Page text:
Nevertheless, as Spain currently sit third in the standings with two points - while the Poles are a point further back - Sousa and company will go through in second place if they can turn over Sweden and the other Group E game is not drawn. In fact, if Poland win and the Spain-Slovakia fixture does end in a draw, they can even win the tightly-fought section.
Currently at their fourth successive finals, the Eagles had never before won a match at the Euros until they advanced to the last eight for the first time five years ago, in France. To stay in with a chance of replicating that achievement this time around, they will need to overturn precedent against a stubborn Swedish side, as this will be the nations' 27th meeting - with their opponents having won 14, including the last five.
Ahead of a crucial 90 minutes for Poland, they will be buoyed by the return of midfield lynchpin Grzegorz Krychowiak from suspension, after he missed the draw with Spain due to being sent off in the opening game.
Either Leeds United's Mateusz Klich or Jakub Moder - who has been struggling with a knee problem - is therefore likely to make way, with Piotr Zielinski set to continue as the link man between midfield and attack.
At the weekend, Kacper Kozlowski became - at the age of 17 years and 246 days - the youngest ever participant at a European Championship finals when he came off the bench against Spain: a record that had been set just a week earlier by England's Jude Bellingham. The Pogon Szczecin starlet is again poised to make an impact as a second-half substitute.
With the two most favoured strike partners for captain Robert Lewandowski - both Krzysztof Piatek and Arkadiusz Milik - being ruled out of action before a ball was kicked in this summer's main event, Karol Swiderski is once more set to start as part of the Polish front pairing in a 3-5-2 formation.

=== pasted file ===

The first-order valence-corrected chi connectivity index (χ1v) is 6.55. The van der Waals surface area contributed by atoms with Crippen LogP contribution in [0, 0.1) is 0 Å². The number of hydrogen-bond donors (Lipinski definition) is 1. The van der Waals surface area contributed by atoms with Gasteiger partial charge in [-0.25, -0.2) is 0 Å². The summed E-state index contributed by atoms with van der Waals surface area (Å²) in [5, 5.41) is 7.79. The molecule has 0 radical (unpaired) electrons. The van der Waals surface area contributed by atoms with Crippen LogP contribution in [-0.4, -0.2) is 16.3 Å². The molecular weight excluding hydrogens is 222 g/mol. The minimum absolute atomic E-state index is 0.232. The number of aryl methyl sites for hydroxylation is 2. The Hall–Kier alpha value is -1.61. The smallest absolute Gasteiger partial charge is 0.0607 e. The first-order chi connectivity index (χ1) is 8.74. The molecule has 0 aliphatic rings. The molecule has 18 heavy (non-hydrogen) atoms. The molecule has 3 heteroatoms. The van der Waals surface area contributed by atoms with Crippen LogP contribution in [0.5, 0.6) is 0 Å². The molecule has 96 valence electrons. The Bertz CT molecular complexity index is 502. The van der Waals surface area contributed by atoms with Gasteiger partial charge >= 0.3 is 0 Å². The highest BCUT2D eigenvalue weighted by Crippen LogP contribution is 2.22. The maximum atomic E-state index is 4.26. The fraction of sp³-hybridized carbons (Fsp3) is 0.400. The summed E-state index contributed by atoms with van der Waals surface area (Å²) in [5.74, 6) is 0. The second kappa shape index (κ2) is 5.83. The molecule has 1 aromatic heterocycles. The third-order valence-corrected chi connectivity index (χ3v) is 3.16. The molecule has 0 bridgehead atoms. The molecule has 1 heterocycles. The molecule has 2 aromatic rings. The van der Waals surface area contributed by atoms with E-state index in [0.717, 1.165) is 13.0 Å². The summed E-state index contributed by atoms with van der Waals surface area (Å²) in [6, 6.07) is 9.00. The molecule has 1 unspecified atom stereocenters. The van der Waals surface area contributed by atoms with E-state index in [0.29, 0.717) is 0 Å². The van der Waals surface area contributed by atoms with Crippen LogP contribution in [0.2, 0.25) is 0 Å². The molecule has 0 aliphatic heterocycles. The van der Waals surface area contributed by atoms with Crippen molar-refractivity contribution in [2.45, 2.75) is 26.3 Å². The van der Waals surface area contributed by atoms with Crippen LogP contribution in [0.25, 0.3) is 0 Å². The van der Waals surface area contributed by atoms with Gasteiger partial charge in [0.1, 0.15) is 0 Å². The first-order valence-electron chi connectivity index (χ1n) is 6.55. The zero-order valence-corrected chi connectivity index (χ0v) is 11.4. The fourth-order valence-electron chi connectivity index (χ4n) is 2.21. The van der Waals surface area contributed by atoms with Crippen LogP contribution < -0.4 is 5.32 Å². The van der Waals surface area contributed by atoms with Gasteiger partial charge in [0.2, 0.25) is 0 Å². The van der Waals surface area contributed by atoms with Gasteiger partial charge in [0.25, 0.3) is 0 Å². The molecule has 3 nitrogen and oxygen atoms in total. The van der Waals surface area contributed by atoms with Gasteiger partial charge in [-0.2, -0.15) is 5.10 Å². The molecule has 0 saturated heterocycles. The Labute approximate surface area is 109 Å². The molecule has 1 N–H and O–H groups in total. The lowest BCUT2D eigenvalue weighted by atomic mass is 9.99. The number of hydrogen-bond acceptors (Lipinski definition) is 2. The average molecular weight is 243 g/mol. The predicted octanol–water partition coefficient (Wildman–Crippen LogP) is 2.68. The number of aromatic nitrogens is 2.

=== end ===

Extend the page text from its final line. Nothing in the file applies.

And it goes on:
Sweden, meanwhile, were unchanged from their backs-to-the-wall opening draw last time out, and should retain the bulk of the first XI again on Wednesday.
Only Mainz forward Robin Quaison will replace veteran target man Marcus Berg in the lineup, with Janne Andersson sending his team out in their tried and tested 4-4-2 formation; Quaison joining Alexander Isak up front.
Last week, both Dejan Kulusevski and Mattias Svanberg were cleared to return to action after self-isolating with COVID-19, and the former is another strong contender to make an impact in the forward line if afforded the chance.
Sweden possible starting lineup:
Olsen; Lustig, Lindelof, Danielson, Augustinsson; S. Larsson, Olsson, Ekdal, Forsberg; Isak, Berg
Poland possible starting lineup:
Szczesny; Bereszynski, Bednarek, Glik; Jozwiak, Klich, Krychowiak, Zielinski, Puchacz; Swiderski, Lewandowski
We say: Sweden 1-1 Poland
Though both sides are often prosaic in their approach, Poland's growing confidence and greater desire to seal the win should prove enough to crack a resolute Sweden rearguard.
Nevertheless, the Swedes are a tough defensive proposition and have barely lost in recent months for good reason - so their handful of attacking talents can help snatch a point on the counter; confirming progress to the next stage.